It’s been over 10 years since Prey was released on the Xbox 360 and PC, and those that do remember it, I would imagine remember it fondly. The Native American inspired galactic conquest featuring heavily in portals and anti-gravity impressed audiences with its graphics and gameplay, and resulted in the breakout hit to sell over 1 million copies in that very same year.

By 2009 Bethesda had bought the rights to Prey, and by 2014 they announced Prey 2 would be cancelled. The original developers Human Head Studios had their product taken away from them, and Bethesda announced in 2016 that development had been handed over to the well-established affiliate of Bethesda and developer of the Dishonoured titles – Arkane Studios.

It was soon announced that the upcoming release would no longer be a direct sequel of Prey, and would instead be a re-imagining of the intellectual property. As experience would have us subscribe, this makes plenty of sense with the long list of sequels released after extended periods that truly failed in their mission. Duke Nukem, I’m looking at you…

But as with any of these long development cycles, it does leave a certain level of mystery and intrigue that surprise releases don’t, and with the recent release of the “1st hour” it’s time to take a look at what’s been delivered.

Let’s set the scene. Stay with me now. You wake up in a beautiful apartment overlooking a modern city. You receive a call from your place of work, and are told you need to head in for your first day for some tests, and that a helicopter will be there to pick you up. (Check you out, big shot). So far so good.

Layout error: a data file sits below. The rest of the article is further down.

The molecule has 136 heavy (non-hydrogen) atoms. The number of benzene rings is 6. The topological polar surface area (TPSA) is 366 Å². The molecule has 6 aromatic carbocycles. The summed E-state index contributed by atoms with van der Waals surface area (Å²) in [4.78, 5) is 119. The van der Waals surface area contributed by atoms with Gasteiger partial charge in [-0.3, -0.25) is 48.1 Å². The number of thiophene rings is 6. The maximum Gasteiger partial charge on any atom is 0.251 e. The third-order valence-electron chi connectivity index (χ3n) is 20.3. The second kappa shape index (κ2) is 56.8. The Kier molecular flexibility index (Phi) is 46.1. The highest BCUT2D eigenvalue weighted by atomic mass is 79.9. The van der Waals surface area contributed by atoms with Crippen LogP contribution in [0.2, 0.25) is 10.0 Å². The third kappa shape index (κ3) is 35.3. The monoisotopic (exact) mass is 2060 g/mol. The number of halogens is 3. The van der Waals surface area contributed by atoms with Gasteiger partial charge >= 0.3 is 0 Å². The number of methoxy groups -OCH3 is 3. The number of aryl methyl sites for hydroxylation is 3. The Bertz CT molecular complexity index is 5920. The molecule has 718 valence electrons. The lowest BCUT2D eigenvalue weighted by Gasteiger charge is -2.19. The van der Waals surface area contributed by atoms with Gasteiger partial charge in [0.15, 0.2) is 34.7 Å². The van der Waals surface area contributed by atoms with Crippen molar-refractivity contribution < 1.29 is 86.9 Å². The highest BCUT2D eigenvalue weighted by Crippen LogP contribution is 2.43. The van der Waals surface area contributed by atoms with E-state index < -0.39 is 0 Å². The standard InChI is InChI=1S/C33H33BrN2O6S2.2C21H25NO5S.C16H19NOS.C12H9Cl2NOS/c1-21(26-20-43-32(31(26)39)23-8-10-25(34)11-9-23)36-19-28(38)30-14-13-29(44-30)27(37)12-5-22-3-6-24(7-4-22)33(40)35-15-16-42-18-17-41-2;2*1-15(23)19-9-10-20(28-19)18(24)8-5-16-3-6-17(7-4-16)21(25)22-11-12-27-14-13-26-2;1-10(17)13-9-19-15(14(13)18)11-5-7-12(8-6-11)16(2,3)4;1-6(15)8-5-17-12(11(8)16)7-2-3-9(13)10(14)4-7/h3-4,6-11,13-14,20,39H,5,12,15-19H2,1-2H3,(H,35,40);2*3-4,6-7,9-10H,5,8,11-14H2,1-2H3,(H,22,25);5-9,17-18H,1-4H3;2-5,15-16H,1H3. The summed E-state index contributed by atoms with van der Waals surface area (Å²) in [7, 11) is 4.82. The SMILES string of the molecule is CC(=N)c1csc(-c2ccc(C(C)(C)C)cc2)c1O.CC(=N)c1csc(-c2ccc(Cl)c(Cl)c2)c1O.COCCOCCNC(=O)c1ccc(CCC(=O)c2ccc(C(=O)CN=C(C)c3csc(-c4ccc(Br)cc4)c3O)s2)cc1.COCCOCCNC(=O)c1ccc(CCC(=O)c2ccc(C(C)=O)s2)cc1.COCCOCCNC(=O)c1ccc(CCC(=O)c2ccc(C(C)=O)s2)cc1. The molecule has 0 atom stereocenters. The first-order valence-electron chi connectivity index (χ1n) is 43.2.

At this early point in the game, I found myself immediately drawn to the slick graphics and the stunning view over the city. A towering metropolis coinciding with natural beauty, but I find myself unable to open the balcony door and step out into this bright, flourishing outdoors. A mild inconvenience. I wander round my much more claustrophobic apartment, fiddling with every interact-able object I can find. I pick things up and throw them aimlessly at the walls. I pack my pockets with consumables from the fridge and what appear to be spare electrical parts from my desk. I always do this. No room in any game is safe from my pillaging and destruction.

After exiting your apartment, and saying hello to the friendly janitor working on some pipes in your hallway, you’ll climb into your helicopter and be given a cross city flight with some snazzy opening credits sitting neatly amongst the skyscrapers. All the character models are consistent and you can definitely see some resemblance to Arkane studio’s Dishonoured character modelling – Not hyper-real, but real enough to make a game’s violence gritty.

As I wander into the testing chambers at my place of employ, I’m spoken to by a senior Dr at the facility. He’s running me through some guinea pig exams, telling me how great I’m doing – the condescending prick – and as I begin moving boxes and pressing buttons the opposite side of the glass to the researchers, I’m feeling something familiar. An ambiance that I haven’t felt for some time. An ambiance of a Half-Life, and familiar sense that something is about to go wrong. Very very wrong.